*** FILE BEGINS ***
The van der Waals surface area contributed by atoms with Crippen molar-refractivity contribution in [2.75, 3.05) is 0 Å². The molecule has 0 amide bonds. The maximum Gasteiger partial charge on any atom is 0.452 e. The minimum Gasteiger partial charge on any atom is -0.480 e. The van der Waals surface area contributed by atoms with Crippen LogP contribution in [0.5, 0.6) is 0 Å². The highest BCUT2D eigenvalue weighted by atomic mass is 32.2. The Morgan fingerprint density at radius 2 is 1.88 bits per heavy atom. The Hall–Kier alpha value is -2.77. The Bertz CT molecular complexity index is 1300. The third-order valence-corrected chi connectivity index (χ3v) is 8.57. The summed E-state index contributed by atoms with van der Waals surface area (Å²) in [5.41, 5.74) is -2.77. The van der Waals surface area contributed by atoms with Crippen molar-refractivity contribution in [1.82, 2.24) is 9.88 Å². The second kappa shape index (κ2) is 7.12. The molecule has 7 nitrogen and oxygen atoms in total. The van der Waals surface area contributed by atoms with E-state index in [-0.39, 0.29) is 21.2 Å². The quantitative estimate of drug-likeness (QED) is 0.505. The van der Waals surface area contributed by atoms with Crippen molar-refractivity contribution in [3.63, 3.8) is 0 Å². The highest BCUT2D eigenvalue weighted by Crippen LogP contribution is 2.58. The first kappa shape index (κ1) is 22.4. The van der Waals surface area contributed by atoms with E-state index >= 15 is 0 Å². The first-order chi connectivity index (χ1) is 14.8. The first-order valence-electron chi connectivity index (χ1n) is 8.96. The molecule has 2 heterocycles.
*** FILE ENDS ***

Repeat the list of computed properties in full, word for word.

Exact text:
The van der Waals surface area contributed by atoms with Crippen molar-refractivity contribution in [2.75, 3.05) is 0 Å². The molecule has 0 amide bonds. The maximum Gasteiger partial charge on any atom is 0.452 e. The minimum Gasteiger partial charge on any atom is -0.480 e. The van der Waals surface area contributed by atoms with Crippen LogP contribution in [0.5, 0.6) is 0 Å². The highest BCUT2D eigenvalue weighted by atomic mass is 32.2. The Morgan fingerprint density at radius 2 is 1.88 bits per heavy atom. The Hall–Kier alpha value is -2.77. The Bertz CT molecular complexity index is 1300. The third-order valence-corrected chi connectivity index (χ3v) is 8.57. The summed E-state index contributed by atoms with van der Waals surface area (Å²) in [5.41, 5.74) is -2.77. The van der Waals surface area contributed by atoms with Crippen molar-refractivity contribution in [1.82, 2.24) is 9.88 Å². The second kappa shape index (κ2) is 7.12. The molecule has 7 nitrogen and oxygen atoms in total. The van der Waals surface area contributed by atoms with E-state index in [-0.39, 0.29) is 21.2 Å². The quantitative estimate of drug-likeness (QED) is 0.505. The van der Waals surface area contributed by atoms with Crippen molar-refractivity contribution in [3.63, 3.8) is 0 Å². The highest BCUT2D eigenvalue weighted by Crippen LogP contribution is 2.58. The first kappa shape index (κ1) is 22.4. The van der Waals surface area contributed by atoms with E-state index >= 15 is 0 Å². The first-order chi connectivity index (χ1) is 14.8. The first-order valence-electron chi connectivity index (χ1n) is 8.96. The molecule has 2 heterocycles.